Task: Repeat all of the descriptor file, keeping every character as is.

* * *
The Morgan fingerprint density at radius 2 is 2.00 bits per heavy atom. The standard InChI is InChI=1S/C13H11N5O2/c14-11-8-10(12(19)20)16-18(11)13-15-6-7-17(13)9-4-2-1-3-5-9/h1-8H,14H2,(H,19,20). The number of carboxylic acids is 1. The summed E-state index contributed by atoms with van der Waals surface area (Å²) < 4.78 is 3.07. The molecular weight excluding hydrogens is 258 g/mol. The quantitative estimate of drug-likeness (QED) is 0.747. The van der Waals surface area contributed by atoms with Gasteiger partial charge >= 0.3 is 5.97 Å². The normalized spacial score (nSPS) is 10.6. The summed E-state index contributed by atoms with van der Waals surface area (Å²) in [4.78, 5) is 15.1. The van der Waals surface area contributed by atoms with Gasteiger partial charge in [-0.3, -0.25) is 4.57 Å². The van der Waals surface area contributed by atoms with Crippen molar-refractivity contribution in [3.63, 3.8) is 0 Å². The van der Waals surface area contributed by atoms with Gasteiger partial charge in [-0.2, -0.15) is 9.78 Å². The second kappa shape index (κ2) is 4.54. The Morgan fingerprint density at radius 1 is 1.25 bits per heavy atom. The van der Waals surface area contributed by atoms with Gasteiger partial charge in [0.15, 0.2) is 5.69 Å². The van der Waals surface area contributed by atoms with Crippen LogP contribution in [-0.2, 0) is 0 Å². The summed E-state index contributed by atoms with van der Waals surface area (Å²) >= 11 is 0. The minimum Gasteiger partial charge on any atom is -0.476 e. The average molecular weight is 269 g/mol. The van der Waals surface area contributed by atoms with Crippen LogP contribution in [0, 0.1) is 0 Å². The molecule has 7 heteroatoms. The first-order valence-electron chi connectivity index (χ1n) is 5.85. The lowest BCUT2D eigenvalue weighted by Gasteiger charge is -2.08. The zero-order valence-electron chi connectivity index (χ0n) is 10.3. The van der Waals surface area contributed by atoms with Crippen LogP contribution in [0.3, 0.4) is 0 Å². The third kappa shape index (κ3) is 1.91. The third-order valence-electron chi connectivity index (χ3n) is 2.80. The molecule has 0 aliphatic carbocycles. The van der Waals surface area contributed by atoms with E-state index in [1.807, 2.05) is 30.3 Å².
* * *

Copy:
The Morgan fingerprint density at radius 2 is 2.00 bits per heavy atom. The standard InChI is InChI=1S/C13H11N5O2/c14-11-8-10(12(19)20)16-18(11)13-15-6-7-17(13)9-4-2-1-3-5-9/h1-8H,14H2,(H,19,20). The number of carboxylic acids is 1. The summed E-state index contributed by atoms with van der Waals surface area (Å²) < 4.78 is 3.07. The molecular weight excluding hydrogens is 258 g/mol. The quantitative estimate of drug-likeness (QED) is 0.747. The van der Waals surface area contributed by atoms with Gasteiger partial charge >= 0.3 is 5.97 Å². The normalized spacial score (nSPS) is 10.6. The summed E-state index contributed by atoms with van der Waals surface area (Å²) in [4.78, 5) is 15.1. The van der Waals surface area contributed by atoms with Gasteiger partial charge in [-0.3, -0.25) is 4.57 Å². The van der Waals surface area contributed by atoms with Crippen molar-refractivity contribution in [3.63, 3.8) is 0 Å². The van der Waals surface area contributed by atoms with Gasteiger partial charge in [-0.2, -0.15) is 9.78 Å². The second kappa shape index (κ2) is 4.54. The Morgan fingerprint density at radius 1 is 1.25 bits per heavy atom. The van der Waals surface area contributed by atoms with Gasteiger partial charge in [0.15, 0.2) is 5.69 Å². The van der Waals surface area contributed by atoms with Crippen LogP contribution in [-0.2, 0) is 0 Å². The summed E-state index contributed by atoms with van der Waals surface area (Å²) >= 11 is 0. The minimum Gasteiger partial charge on any atom is -0.476 e. The average molecular weight is 269 g/mol. The van der Waals surface area contributed by atoms with Crippen LogP contribution in [0, 0.1) is 0 Å². The molecule has 7 heteroatoms. The first-order valence-electron chi connectivity index (χ1n) is 5.85. The lowest BCUT2D eigenvalue weighted by Gasteiger charge is -2.08. The zero-order valence-electron chi connectivity index (χ0n) is 10.3. The van der Waals surface area contributed by atoms with Crippen LogP contribution in [0.3, 0.4) is 0 Å². The third kappa shape index (κ3) is 1.91. The third-order valence-electron chi connectivity index (χ3n) is 2.80. The molecule has 0 aliphatic carbocycles. The van der Waals surface area contributed by atoms with E-state index in [1.807, 2.05) is 30.3 Å².